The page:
Springer Online Journal Archives 1860-2000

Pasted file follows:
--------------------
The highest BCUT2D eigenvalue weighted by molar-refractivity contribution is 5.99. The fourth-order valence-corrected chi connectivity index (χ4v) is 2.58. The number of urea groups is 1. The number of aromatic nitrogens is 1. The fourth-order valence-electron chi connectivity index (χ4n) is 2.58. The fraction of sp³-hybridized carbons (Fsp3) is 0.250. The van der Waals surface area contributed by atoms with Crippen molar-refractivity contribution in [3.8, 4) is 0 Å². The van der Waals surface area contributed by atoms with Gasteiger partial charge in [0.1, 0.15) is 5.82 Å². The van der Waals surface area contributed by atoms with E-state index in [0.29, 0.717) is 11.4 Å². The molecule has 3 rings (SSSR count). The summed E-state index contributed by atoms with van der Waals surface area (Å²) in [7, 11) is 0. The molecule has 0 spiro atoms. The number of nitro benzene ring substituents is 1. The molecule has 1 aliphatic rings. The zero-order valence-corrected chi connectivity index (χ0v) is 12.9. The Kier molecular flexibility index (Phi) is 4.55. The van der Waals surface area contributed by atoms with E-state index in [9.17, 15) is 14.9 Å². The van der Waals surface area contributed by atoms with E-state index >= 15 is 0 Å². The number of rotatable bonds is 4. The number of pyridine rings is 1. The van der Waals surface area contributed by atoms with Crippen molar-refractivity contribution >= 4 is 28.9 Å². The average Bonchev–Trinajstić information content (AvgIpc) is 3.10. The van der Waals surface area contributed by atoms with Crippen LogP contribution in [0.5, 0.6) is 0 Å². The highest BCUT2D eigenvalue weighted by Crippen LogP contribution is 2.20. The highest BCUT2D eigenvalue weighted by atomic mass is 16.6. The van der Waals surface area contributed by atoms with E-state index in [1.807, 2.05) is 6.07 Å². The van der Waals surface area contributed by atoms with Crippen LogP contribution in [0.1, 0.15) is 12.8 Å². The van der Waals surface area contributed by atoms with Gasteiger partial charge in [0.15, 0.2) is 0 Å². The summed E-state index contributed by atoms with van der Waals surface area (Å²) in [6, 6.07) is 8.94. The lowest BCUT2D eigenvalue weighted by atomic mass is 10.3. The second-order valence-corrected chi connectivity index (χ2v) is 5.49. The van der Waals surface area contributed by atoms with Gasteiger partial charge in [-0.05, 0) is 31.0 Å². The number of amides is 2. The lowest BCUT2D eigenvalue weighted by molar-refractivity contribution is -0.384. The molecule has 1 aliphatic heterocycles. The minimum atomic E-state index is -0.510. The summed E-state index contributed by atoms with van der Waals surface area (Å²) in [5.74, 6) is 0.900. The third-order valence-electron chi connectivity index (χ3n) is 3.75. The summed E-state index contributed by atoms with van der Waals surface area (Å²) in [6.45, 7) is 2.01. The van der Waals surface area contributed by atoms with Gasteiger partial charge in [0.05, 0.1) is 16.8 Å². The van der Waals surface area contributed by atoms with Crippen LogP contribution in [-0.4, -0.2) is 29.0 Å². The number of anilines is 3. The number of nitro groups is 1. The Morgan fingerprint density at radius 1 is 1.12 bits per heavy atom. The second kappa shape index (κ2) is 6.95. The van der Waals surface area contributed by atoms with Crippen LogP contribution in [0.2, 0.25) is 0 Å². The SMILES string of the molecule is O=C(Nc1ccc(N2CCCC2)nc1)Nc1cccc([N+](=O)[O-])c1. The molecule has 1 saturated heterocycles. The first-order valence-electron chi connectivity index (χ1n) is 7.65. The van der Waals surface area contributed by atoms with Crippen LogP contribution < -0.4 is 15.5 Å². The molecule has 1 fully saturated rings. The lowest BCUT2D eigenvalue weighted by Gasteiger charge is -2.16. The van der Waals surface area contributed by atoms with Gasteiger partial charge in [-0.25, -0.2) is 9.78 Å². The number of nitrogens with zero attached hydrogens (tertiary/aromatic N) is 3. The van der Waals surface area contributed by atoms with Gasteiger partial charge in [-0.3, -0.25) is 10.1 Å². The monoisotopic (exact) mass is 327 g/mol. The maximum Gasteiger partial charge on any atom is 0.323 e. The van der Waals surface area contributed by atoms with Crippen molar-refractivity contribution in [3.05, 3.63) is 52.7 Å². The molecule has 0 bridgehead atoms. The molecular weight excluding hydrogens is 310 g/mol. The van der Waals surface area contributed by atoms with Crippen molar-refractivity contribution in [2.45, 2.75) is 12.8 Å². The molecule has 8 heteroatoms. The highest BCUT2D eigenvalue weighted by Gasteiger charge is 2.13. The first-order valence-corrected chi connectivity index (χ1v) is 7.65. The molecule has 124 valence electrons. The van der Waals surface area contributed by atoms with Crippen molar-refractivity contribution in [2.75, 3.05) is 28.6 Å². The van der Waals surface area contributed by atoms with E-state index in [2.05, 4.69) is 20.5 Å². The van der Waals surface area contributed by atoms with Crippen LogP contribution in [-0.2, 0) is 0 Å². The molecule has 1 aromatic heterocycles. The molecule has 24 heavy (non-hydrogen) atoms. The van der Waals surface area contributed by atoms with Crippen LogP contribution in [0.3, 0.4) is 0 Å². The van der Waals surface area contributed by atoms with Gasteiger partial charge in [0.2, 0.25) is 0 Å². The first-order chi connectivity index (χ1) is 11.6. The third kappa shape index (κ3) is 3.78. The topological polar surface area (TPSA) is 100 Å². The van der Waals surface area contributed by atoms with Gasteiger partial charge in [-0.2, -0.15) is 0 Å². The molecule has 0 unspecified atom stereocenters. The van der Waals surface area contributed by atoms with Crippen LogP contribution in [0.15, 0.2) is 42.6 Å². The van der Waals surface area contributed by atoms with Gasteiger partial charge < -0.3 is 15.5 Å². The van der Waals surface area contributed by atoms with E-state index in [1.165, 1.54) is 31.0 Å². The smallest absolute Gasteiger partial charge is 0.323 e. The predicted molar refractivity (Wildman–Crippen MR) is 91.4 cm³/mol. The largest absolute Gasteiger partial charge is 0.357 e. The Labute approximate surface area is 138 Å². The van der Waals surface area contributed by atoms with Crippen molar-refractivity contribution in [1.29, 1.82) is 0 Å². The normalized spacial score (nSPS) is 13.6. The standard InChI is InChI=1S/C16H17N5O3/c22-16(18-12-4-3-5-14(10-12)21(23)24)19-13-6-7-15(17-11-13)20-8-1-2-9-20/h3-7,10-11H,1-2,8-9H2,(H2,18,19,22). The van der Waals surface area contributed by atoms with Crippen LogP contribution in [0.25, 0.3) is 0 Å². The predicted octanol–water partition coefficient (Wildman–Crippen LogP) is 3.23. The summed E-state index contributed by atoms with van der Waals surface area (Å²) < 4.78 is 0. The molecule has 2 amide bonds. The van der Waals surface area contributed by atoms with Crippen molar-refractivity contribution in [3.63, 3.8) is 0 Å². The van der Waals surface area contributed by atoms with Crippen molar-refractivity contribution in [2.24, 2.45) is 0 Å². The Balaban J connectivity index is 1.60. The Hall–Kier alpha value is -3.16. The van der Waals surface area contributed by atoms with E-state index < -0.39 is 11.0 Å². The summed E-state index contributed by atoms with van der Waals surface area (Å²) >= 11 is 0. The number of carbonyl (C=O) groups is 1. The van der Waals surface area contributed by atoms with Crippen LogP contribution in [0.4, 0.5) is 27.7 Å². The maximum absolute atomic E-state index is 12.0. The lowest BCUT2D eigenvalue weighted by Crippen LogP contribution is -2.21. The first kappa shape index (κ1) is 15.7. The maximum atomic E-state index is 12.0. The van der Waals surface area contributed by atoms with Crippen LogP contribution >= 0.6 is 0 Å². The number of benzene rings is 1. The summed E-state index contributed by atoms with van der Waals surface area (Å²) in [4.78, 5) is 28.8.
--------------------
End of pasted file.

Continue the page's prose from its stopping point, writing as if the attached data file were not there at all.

Summary Paternity determination by DNA fingerprinting is reported for a long-term study group of semi-free-ranging ringtailed lemurs (Lemur catta), together with behavioral data collected independently. In 1985, fraternal twin males unfamiliar and unrelated to the resident ringtailed lemurs were introduced to the forest enclosure. Every mature resident male attacked the immigrants frequently across the next 5 months, whereas no female ever did. All observed estrous females showed sexual proceptivity toward the' immigrant males; three solicited copulation exclusively from them. Each female repelled sons, matrilineal brothers, and other resident males from attempting to copulate. Over a 5-year period, four of five females always reproduced with distantly related or unrelated males (Fig. 3). Despite low dominance status throughout the case study, an immigrant sired the off-spring of each female that was proceptive toward only the immigrants, demonstrating that female choice can override male dominance relations to determine reproductive success among male ringtailed lemurs. In the birth season following the 1985–1986 immigration, each of four females targeted one or two particular adult males for consistent attack across the period of infant dependency, beginning days after parturition. Paternity determinations, colony records, and subsequent study of two groups allowed 66 cases of this mode of maternal aggression to be documented. In each, the targeted male had not fathered the protected infant, and almost invariably, he was unrelated to the infant's mother. New mothers attacked every male that immigrated following their infants' conceptions and a few familiar males with whom they had not been seen to copulate during the previous breeding season. Recent attempts by immigrant males to kill infants confirmed the anti-infanticidal function of maternal targeting of males. All results were interpreted together to advance a prospective model of the mating system of ringtailed lemurs. Female avoidance of incest has led to the evolution of natal male dispersal. Subsequently, males should prefer to transfer into groups containing few and/or status-vulnerable males. We predict that, by killing others' infants, males simultaneously increase chances for success in females' next reproductive efforts and terminate current fathers' reproductive eligibility in a group. Basic hypotheses that await testing are that (a) raising an infant through weaning reduces a female's chances for reproductive success the following year and (b) males that demonstrate the capacity to promote the survival of infant offspring are most attractive to females as mates.
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